How to create data visualizations with D3

Tim Ruffles shows you how you can use D3 to wrangle complex sets of data into beautiful, clean visualizations.

We'll be making this visualization. It's testament to D3's design that it comes in at under 150 lines of JS, HTML and CSS

D3 is a toolkit for building data visualizations from scratch. It's a thin wrapper around the DOM, so with HTML, CSS and JavaScript you're already halfway there. It's tremendously powerful, and more than anything it's tremendous fun. Never again will you disappoint your designer by stuffing their expertly tuned Dribbble-fodder into a boring chart.

D3 is best taught by example, so we'll recreate xkcd's 'Money' visualization. We'll take take data on the income of people, firms and countries, and visualise them in broad groups of magnitude. D3 enables us to include very different incomes in the same visualization.

All the files you need for this tutorial can be downloaded from here.

Giving ugly code a makeover

Our task is split between data and presentation. A common source of ugly D3 code is not getting your data in the right shape. If you try to visualise your data before you've wrangled it into the right shape you'll end up with a mess.

We'll wrap up the data part in what D3 calls a 'layout'. Layouts sound visual, but are actually the data-wrangling side of a given visualization. They're standard JavaScript functions called with input data and returning new data formatted for display. A histogram layout might be passed an array of 1,500 objects, and return 10 arrays, each bucketing 150 objects. Displaying its output is entirely up to you. This splits the reusable data-processing algorithm from a specific presentation.

We need to break the incomes down into magnitude groups, and then visualise them as blocks. Our income data is in the format { value: 2500000, title: "Jimmy Carr" } our target format is below. It reflects the visualization: the previous group is included in the next for comparison, and we've calculated the number of unit blocks to display.

    key: "1000000",
    total: 2124000000000,
    values: [
      { title: "Jimmy Carr",
        value: 2500000,
        units: 25 }, /* ... more salaries */
      { fromLast: true,
        value:  105000,
        units: 1 }, /* total of previous group */
  },  /* ... more groups of salaries */


Let's implement! Our data is hierarchical so d3.nest() is the right tool: it takes an array and groups it by a key function.

function blockLayout() {

  var grouper = Math.log; = function(x) { grouper = x; return this; };
  return layout;

  function layout(data) {

    data.sort(function(a,b) { return b.value – a.value; });

    var nested = d3.nest()
      .key(function(d) { return grouper(d.value) })
      .map(function(group) {
        group.values.forEach(function(v) {
          v.units = getUnits(v.value,group);
        }); = group.values.reduce(sumValues,0);
        return group;

    d3.pairs(nested).forEach(function(pair) {
      var group = pair[0], total = pair[1].total;
        value: total,
        group: group,
        fromLast: true,
        units: getUnits(total,group)
    return nested;

  function getUnits(value,group) {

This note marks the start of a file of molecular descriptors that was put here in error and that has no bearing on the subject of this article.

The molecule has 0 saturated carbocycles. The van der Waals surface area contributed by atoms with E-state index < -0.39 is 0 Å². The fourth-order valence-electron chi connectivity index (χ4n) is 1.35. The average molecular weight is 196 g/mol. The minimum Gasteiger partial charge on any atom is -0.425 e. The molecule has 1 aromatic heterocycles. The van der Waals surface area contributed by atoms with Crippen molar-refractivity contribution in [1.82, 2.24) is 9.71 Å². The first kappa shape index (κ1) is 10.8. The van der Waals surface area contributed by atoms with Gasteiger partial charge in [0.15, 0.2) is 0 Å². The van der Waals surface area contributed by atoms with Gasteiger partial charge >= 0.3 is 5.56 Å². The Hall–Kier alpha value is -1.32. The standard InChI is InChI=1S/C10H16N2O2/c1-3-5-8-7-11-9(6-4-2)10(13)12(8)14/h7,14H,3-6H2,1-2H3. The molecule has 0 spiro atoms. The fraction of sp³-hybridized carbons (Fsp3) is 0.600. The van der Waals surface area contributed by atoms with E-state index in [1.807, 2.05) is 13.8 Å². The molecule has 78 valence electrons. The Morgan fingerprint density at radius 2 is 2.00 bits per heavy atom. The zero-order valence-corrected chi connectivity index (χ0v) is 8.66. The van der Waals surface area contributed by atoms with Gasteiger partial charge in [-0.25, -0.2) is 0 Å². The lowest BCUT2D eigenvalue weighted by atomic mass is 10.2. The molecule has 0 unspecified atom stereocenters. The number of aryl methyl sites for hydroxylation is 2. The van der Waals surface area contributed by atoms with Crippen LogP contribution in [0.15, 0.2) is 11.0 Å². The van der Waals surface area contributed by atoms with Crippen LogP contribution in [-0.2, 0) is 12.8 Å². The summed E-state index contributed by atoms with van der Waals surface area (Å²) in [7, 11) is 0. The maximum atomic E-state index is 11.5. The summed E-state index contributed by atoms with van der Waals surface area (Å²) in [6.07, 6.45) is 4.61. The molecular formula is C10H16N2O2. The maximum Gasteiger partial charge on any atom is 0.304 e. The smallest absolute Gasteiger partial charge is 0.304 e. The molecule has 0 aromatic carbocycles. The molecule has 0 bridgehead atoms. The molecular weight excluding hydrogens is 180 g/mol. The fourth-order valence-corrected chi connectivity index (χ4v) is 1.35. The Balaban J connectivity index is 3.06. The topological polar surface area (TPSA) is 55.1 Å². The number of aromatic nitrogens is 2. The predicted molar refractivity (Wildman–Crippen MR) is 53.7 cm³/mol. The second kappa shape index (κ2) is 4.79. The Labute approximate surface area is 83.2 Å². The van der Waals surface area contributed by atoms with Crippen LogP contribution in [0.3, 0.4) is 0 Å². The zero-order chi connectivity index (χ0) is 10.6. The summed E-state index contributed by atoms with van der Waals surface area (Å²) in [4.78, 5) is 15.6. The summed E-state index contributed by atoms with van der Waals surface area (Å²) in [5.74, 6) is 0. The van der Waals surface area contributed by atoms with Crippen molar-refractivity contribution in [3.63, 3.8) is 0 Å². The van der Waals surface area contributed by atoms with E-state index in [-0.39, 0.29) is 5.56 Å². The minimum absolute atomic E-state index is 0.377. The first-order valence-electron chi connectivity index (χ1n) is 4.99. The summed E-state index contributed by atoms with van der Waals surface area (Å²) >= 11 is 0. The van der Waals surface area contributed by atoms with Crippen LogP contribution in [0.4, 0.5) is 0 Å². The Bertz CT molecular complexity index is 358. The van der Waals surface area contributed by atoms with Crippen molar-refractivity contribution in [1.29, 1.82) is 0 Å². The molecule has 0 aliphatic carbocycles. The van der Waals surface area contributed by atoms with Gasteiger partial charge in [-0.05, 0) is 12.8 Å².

return Math.ceil(value/parseInt(group.key));
  function sumValues(a,s) { return a + s.value; }

As layouts are just JavaScript functions, and functions are objects, we expose our configuration function as the layout's group property. To configure our layout, we call .group(keyFunction) on the layout in a chaining style. To use it, we call it on our original dataset to create salaryGroups ready for binding.

var layout = blockLayout()
  .group(function(value) {
    if(value < 1e6)  return 1000;
    if(value < 1e9)  return 1e6;
    if(value < 1e12) return 1e9;
    return 1e12;

var salaryGroups = layout(listOfSalaries);


Rough code Sketch of the HTML/CSS implementation of the visualization

At this point we've not actually displayed anything on screen. This division of labour allows our layout to be reused with different data sets, key functions and final visualizations. Now we've cleaned up our data, we can visualise.

Here's a sketch of the HTML/CSS implementation - we append the top level groups to represent the salaryGroups from our layout:

var groups ="#viz").selectAll(".group")

var groupsEntering = groups.enter()

Next we present the individual salary elements. Our data is nested: we've appended elements for the top level group data which has the shape { key: "1000", values: [/* salaries */] } . We therefore make a selection of .salary elements inside each group, and pass a function pulling out .values to data() to dig down the hierarchy for the salaries:

var salaries = groups.selectAll(".salary")
  .data(function(x) { return x.values; });

var salariesEntering = salaries.enter()

Finally we need to consider our units. We create track elements per salary, then use our nested data() trick again to make many units from each salary.

var units = salariesEntering

createBlocks() is simple: if a salary needs 10 unit blocks, return an array of length 10:

[//]: # article-code.js:7
function createBlocks(salary) {
   var blockCount = salary.units, blocks = [];
   while(blockCount--) blocks.push(salary);
   return blocks;

It's easier to define all static styling via CSS. We want the units to flow inside a constrained track. The rest of the styling I'll leave to you.

.unit {
  float: left;
  width: 10px; height: 10px;
  background: red; }
.track {
  overflow: auto;
width: 200px; }

With a little more styling and titles added we're done. Now get out there and visualise!

Words: Tim Ruffles

Time Ruffles is an expert in JavaScript and a trainer. This article originally appeared in net magazine issue 257.